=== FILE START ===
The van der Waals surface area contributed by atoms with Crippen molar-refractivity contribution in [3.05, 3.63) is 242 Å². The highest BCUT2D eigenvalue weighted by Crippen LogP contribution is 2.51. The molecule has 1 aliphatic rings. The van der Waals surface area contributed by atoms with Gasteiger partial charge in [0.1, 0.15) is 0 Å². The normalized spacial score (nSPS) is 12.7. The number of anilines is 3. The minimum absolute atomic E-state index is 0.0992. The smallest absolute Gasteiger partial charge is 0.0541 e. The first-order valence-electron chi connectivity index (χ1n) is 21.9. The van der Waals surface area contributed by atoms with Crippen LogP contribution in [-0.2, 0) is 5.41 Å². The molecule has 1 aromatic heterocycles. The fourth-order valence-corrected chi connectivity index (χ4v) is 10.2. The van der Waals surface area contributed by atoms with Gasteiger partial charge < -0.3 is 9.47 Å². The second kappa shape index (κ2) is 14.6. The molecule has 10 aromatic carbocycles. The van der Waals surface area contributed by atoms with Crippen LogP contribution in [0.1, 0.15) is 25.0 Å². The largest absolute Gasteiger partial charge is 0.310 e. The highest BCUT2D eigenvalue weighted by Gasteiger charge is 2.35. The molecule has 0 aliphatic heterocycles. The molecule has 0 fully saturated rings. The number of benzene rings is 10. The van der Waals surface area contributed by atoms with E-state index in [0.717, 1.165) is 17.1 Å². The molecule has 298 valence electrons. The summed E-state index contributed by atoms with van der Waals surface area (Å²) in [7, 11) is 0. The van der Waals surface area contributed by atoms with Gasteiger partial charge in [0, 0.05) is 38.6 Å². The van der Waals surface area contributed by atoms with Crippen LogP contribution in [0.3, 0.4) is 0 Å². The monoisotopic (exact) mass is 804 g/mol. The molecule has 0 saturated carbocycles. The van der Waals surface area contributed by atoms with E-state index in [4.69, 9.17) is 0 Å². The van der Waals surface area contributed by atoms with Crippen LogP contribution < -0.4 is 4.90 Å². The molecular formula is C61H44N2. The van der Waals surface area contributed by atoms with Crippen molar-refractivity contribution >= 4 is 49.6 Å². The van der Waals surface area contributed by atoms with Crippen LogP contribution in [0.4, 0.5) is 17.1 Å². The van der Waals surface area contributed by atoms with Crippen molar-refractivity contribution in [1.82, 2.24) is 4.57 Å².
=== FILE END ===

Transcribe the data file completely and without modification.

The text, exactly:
The van der Waals surface area contributed by atoms with Crippen molar-refractivity contribution in [3.05, 3.63) is 242 Å². The highest BCUT2D eigenvalue weighted by Crippen LogP contribution is 2.51. The molecule has 1 aliphatic rings. The van der Waals surface area contributed by atoms with Gasteiger partial charge in [0.1, 0.15) is 0 Å². The normalized spacial score (nSPS) is 12.7. The number of anilines is 3. The minimum absolute atomic E-state index is 0.0992. The smallest absolute Gasteiger partial charge is 0.0541 e. The first-order valence-electron chi connectivity index (χ1n) is 21.9. The van der Waals surface area contributed by atoms with Crippen LogP contribution in [-0.2, 0) is 5.41 Å². The molecule has 1 aromatic heterocycles. The fourth-order valence-corrected chi connectivity index (χ4v) is 10.2. The van der Waals surface area contributed by atoms with Gasteiger partial charge < -0.3 is 9.47 Å². The second kappa shape index (κ2) is 14.6. The molecule has 10 aromatic carbocycles. The van der Waals surface area contributed by atoms with Crippen LogP contribution in [0.1, 0.15) is 25.0 Å². The largest absolute Gasteiger partial charge is 0.310 e. The highest BCUT2D eigenvalue weighted by Gasteiger charge is 2.35. The molecule has 0 aliphatic heterocycles. The molecule has 0 fully saturated rings. The number of benzene rings is 10. The van der Waals surface area contributed by atoms with E-state index in [0.717, 1.165) is 17.1 Å². The molecule has 298 valence electrons. The summed E-state index contributed by atoms with van der Waals surface area (Å²) in [7, 11) is 0. The van der Waals surface area contributed by atoms with Gasteiger partial charge in [0, 0.05) is 38.6 Å². The van der Waals surface area contributed by atoms with Crippen LogP contribution in [0.3, 0.4) is 0 Å². The monoisotopic (exact) mass is 804 g/mol. The molecule has 0 saturated carbocycles. The van der Waals surface area contributed by atoms with E-state index in [4.69, 9.17) is 0 Å². The van der Waals surface area contributed by atoms with Crippen LogP contribution < -0.4 is 4.90 Å². The molecular formula is C61H44N2. The van der Waals surface area contributed by atoms with Crippen molar-refractivity contribution >= 4 is 49.6 Å². The van der Waals surface area contributed by atoms with Crippen LogP contribution in [0.4, 0.5) is 17.1 Å². The van der Waals surface area contributed by atoms with Crippen molar-refractivity contribution in [1.82, 2.24) is 4.57 Å².